Should the National Drinking Age be 18?

on 15/04/11 at 3:31 pm

Booze News

Is it high time to reduce the drinking age to 18 nationwide?

Tennessee law professor and Instapunditer Glenn Harlan Reynolds thinks so. Writing in Wednesday’s WSJ, he throws his support behind an Alaska State Representative’s efforts to establish a drinking age of 18 for active-duty service members. The rationale is straightforward: “If you get shot at, you can have a shot.”

Thing is, such a move would arguably run afoul of a federal law passed in 1984 that makes contingent federal-to-state highway funding on states keeping their drinking age at 21.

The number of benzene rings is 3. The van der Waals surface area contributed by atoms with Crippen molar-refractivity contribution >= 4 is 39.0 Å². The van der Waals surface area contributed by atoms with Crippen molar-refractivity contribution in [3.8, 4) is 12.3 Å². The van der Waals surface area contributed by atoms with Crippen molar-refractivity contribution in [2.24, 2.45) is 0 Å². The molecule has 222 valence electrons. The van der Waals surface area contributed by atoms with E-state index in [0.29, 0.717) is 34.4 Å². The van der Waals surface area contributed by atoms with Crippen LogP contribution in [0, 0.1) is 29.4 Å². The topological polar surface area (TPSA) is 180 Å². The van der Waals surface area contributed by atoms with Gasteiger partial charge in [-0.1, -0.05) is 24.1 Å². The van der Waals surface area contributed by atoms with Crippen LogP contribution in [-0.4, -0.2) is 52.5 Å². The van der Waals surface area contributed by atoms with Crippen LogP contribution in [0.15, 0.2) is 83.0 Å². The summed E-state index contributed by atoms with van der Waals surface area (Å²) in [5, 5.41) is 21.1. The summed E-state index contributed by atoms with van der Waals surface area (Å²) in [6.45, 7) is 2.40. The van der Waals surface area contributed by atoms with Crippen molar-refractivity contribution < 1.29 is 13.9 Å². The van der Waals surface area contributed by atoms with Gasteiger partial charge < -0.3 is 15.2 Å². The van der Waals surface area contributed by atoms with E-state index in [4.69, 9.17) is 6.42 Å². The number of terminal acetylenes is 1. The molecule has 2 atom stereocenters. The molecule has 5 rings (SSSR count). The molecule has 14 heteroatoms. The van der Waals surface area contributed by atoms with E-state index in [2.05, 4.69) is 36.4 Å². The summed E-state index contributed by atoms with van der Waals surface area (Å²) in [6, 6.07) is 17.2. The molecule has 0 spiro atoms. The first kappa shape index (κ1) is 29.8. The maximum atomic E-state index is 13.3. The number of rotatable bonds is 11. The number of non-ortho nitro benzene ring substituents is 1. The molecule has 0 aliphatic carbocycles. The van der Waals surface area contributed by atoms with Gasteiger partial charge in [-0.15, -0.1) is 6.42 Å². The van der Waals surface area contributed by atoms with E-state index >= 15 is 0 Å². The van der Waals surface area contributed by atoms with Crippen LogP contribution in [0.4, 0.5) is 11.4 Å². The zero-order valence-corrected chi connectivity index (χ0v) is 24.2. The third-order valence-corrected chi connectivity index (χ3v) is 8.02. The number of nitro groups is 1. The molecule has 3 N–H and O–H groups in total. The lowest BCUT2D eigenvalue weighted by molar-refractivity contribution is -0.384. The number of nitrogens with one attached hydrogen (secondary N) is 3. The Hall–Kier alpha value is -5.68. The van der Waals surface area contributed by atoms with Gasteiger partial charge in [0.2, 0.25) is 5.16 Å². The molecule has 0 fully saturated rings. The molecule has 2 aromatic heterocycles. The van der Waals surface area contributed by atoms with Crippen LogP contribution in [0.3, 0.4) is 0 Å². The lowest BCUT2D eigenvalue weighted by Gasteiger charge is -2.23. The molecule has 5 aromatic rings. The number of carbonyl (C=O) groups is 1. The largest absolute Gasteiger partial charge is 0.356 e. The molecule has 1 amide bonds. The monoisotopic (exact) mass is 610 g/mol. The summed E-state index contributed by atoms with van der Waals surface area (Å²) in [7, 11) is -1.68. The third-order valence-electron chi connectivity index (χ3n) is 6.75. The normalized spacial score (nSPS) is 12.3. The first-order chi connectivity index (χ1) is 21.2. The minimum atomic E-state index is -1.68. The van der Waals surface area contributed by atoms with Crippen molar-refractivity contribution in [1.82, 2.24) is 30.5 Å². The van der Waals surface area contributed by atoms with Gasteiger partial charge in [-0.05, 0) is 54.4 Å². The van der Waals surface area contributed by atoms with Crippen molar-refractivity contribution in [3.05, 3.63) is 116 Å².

So Reynolds advocates Congress repealing the law, called the Federal Uniform Drinking Age Act. He writes:

The “old enough to fight, old enough to drink” argument has force. In fact, 18-year-olds in America are old enough to do pretty much everything except drink. Along with joining the military, 18-year-olds can vote, marry, sign contracts, and even take on a crippling lifetime burden of student loan debt in pursuit of an education that may never land them a job. Yet we face the absurd phenomenon of colleges encouraging students to go into six-figure debt—which can’t be discharged in bankruptcy—but forbidding them to drink on campus because they’re deemed insufficiently mature to appreciate the risks.

The counter-argument, Reynolds notes, mostly concerns safety.

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